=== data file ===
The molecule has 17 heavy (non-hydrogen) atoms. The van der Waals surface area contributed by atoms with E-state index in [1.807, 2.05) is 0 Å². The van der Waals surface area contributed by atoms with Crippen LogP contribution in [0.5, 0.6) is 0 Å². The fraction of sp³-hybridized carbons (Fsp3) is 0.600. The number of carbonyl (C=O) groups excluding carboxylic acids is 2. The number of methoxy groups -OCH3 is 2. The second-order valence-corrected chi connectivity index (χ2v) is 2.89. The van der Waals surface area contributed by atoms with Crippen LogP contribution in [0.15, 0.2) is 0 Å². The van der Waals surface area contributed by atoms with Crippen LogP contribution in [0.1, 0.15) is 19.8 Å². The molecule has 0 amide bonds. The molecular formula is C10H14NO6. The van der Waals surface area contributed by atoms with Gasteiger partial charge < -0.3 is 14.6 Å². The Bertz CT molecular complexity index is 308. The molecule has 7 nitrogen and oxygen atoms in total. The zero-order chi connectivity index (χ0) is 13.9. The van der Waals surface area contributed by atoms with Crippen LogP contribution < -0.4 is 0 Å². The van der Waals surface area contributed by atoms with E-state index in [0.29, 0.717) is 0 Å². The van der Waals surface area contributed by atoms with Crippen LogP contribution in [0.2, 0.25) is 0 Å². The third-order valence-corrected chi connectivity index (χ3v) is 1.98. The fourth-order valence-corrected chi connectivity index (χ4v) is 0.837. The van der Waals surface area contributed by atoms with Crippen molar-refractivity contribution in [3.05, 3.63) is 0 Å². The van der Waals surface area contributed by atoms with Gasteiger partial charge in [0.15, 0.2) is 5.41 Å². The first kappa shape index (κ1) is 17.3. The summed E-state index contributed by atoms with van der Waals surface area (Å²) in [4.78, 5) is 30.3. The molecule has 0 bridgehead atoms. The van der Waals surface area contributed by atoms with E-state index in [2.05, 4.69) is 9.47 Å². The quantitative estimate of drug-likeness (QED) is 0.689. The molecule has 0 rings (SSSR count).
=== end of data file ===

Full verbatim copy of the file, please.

The molecule has 17 heavy (non-hydrogen) atoms. The van der Waals surface area contributed by atoms with E-state index in [1.807, 2.05) is 0 Å². The van der Waals surface area contributed by atoms with Crippen LogP contribution in [0.5, 0.6) is 0 Å². The fraction of sp³-hybridized carbons (Fsp3) is 0.600. The number of carbonyl (C=O) groups excluding carboxylic acids is 2. The number of methoxy groups -OCH3 is 2. The second-order valence-corrected chi connectivity index (χ2v) is 2.89. The van der Waals surface area contributed by atoms with Crippen LogP contribution in [0.15, 0.2) is 0 Å². The van der Waals surface area contributed by atoms with Crippen LogP contribution in [0.1, 0.15) is 19.8 Å². The molecule has 0 amide bonds. The molecular formula is C10H14NO6. The van der Waals surface area contributed by atoms with Gasteiger partial charge < -0.3 is 14.6 Å². The Bertz CT molecular complexity index is 308. The molecule has 7 nitrogen and oxygen atoms in total. The zero-order chi connectivity index (χ0) is 13.9. The van der Waals surface area contributed by atoms with Crippen LogP contribution < -0.4 is 0 Å². The van der Waals surface area contributed by atoms with E-state index in [0.29, 0.717) is 0 Å². The van der Waals surface area contributed by atoms with Crippen LogP contribution in [0.2, 0.25) is 0 Å². The third-order valence-corrected chi connectivity index (χ3v) is 1.98. The fourth-order valence-corrected chi connectivity index (χ4v) is 0.837. The van der Waals surface area contributed by atoms with Crippen molar-refractivity contribution in [3.05, 3.63) is 0 Å². The van der Waals surface area contributed by atoms with Gasteiger partial charge in [0.15, 0.2) is 5.41 Å². The first kappa shape index (κ1) is 17.3. The summed E-state index contributed by atoms with van der Waals surface area (Å²) in [4.78, 5) is 30.3. The molecule has 0 bridgehead atoms. The van der Waals surface area contributed by atoms with E-state index in [2.05, 4.69) is 9.47 Å². The quantitative estimate of drug-likeness (QED) is 0.689. The molecule has 0 rings (SSSR count).